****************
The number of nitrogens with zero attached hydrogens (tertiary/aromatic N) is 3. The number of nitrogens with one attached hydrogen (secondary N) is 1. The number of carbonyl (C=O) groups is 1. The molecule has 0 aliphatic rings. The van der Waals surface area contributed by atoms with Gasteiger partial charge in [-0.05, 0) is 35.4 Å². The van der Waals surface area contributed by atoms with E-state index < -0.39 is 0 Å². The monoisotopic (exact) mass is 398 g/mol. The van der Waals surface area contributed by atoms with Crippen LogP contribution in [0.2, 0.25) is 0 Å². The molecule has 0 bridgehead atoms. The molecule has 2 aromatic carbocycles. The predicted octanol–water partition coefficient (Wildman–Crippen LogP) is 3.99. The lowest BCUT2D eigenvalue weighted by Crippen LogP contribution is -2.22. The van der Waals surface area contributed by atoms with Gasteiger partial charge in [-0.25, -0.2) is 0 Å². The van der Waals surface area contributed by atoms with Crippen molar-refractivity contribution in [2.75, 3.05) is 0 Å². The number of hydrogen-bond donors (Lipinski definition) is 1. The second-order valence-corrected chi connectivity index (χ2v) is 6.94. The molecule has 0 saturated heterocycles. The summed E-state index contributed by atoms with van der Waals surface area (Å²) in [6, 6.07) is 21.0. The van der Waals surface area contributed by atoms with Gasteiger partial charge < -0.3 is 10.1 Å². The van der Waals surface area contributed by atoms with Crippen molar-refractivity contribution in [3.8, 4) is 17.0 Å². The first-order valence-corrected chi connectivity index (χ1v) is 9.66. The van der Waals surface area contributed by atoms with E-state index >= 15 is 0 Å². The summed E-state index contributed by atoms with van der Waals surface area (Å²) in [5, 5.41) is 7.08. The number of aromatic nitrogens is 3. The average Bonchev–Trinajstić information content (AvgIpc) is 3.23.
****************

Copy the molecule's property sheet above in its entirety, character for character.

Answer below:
The number of nitrogens with zero attached hydrogens (tertiary/aromatic N) is 3. The number of nitrogens with one attached hydrogen (secondary N) is 1. The number of carbonyl (C=O) groups is 1. The molecule has 0 aliphatic rings. The van der Waals surface area contributed by atoms with Gasteiger partial charge in [-0.05, 0) is 35.4 Å². The van der Waals surface area contributed by atoms with E-state index < -0.39 is 0 Å². The monoisotopic (exact) mass is 398 g/mol. The van der Waals surface area contributed by atoms with Crippen LogP contribution in [0.2, 0.25) is 0 Å². The molecule has 0 bridgehead atoms. The molecule has 2 aromatic carbocycles. The predicted octanol–water partition coefficient (Wildman–Crippen LogP) is 3.99. The lowest BCUT2D eigenvalue weighted by Crippen LogP contribution is -2.22. The van der Waals surface area contributed by atoms with Gasteiger partial charge in [-0.25, -0.2) is 0 Å². The van der Waals surface area contributed by atoms with Crippen molar-refractivity contribution in [2.75, 3.05) is 0 Å². The number of hydrogen-bond donors (Lipinski definition) is 1. The second-order valence-corrected chi connectivity index (χ2v) is 6.94. The molecule has 0 saturated heterocycles. The summed E-state index contributed by atoms with van der Waals surface area (Å²) in [6, 6.07) is 21.0. The van der Waals surface area contributed by atoms with Gasteiger partial charge < -0.3 is 10.1 Å². The van der Waals surface area contributed by atoms with Crippen molar-refractivity contribution in [3.8, 4) is 17.0 Å². The first-order valence-corrected chi connectivity index (χ1v) is 9.66. The van der Waals surface area contributed by atoms with E-state index >= 15 is 0 Å². The summed E-state index contributed by atoms with van der Waals surface area (Å²) in [5, 5.41) is 7.08. The number of aromatic nitrogens is 3. The average Bonchev–Trinajstić information content (AvgIpc) is 3.23.